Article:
I hope your semester is off to a great start. Mine has been rocky, to say the least, but I had a bright moment last week when I went to Denver, CO to the 2016 TYFY Conference: Reaching New Heights: Collaboration, Engagement, Retention.
Dr. Kay McClenney spoke to us at lunch on the first day. She made the case for Pathways explaining the need for organizational change. She described how Behavioral Economics and Decision Theory predicts poor performance when humans are given too many choices. Having too many choices creates a climate of indecision, procrastination, paralysis, and bad choices. I know you have been hearing this rhetoric at Yavapai College recently, and Dr. McClenney was actually sharing the science behind the Pathways movement.
Other scientific research that Dr.McClenney shared is from Cognitive Science. Students benefit when they have clear goals and a concrete sense of how to get there. She identified that scaling up is hard to do. Starting something new is easier than stopping what we've been doing in the past. Dr. McClenney emphasized that faculty engagement is NOT OPTIONAL. Faculty-driven cafeteria style programs must give way to student need. She also emphasized that the administration needs to address the predictable and understandable concerns of the faculty.
What is the most important service in Student Development? 93% of students rank their academic advisor as the most important person at the college. Advisors help them set goals, keep them coming back to see progress on their DegreeWorks path. Mandatory advising would be excellent, and yet 45% of students claim they had not seen an advisor prior to the end of first three weeks of class. Dr. McClenney recommended group advising sessions. These build a cohort of students She stated that 70-75% of advising could be done in a group setting.
Another area of interest to Dr. McClenney is Integrated Inescapable Support otherwise know of as Supplemental Instruction (SI). She says that students don't to optional. She highlighted the fact that males of color are too proud to receive tutoring. In their culture, many feel like they are inadequate if they ask for help. She said that instructors can make small group support teams mandatory. Discipline-specific study groups can be part of a grade and written into the syllabus.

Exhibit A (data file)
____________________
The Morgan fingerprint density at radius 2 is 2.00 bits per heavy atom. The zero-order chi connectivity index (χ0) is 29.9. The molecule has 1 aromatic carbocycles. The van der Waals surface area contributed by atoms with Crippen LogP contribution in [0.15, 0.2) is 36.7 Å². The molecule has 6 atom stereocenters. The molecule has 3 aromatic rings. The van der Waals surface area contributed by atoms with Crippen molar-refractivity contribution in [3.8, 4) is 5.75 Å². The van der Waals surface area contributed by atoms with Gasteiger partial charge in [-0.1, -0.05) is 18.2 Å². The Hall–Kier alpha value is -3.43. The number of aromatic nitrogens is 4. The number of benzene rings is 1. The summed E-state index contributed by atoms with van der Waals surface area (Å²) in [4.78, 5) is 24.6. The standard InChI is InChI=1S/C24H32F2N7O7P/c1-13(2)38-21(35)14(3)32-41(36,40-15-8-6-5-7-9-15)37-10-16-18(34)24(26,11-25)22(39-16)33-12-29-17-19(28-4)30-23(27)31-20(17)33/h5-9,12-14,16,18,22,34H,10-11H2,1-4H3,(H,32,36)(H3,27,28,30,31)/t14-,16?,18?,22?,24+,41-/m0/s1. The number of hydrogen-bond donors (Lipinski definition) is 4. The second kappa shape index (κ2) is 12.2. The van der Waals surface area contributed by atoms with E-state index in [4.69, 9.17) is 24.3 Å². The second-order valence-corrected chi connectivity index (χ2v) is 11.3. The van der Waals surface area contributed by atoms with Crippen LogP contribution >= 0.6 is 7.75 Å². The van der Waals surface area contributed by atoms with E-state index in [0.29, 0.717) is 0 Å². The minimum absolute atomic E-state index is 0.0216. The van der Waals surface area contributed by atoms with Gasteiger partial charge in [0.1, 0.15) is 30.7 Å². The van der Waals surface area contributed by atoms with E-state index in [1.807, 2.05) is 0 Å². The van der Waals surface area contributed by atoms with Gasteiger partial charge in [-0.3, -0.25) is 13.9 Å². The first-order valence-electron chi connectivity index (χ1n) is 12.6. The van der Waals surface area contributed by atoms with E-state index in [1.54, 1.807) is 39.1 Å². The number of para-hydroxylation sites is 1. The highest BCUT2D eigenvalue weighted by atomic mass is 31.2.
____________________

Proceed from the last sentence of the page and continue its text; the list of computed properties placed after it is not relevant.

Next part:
In addition, Dr. McClenny spoke in favor of gatekeeper Math and English classes being paired with FYE classes. She said that students enrolled in FYE classes are significantly more likely to excel in gatekeeper math classes and English classes. Statistics show that more than 60% of community colleges offer FYE programs. Less than 30% of the students participate.
Start with the end in mind!
1. Clarify paths to students' end goals.
2. Help students choose and enter a pathway. To do so we need to accelerate remediation and get students into credit classes during the first year. 80% want to get a degree. 20% do.
3. Help stay on path with advising, Early Alert, and other student support tools.
4. Ensure students are learning at the program-level. (a) learning outcomes, (b) integrated digital and group projects, (c) quality technological tools and infrastructure, (d) strategically targeted professional development.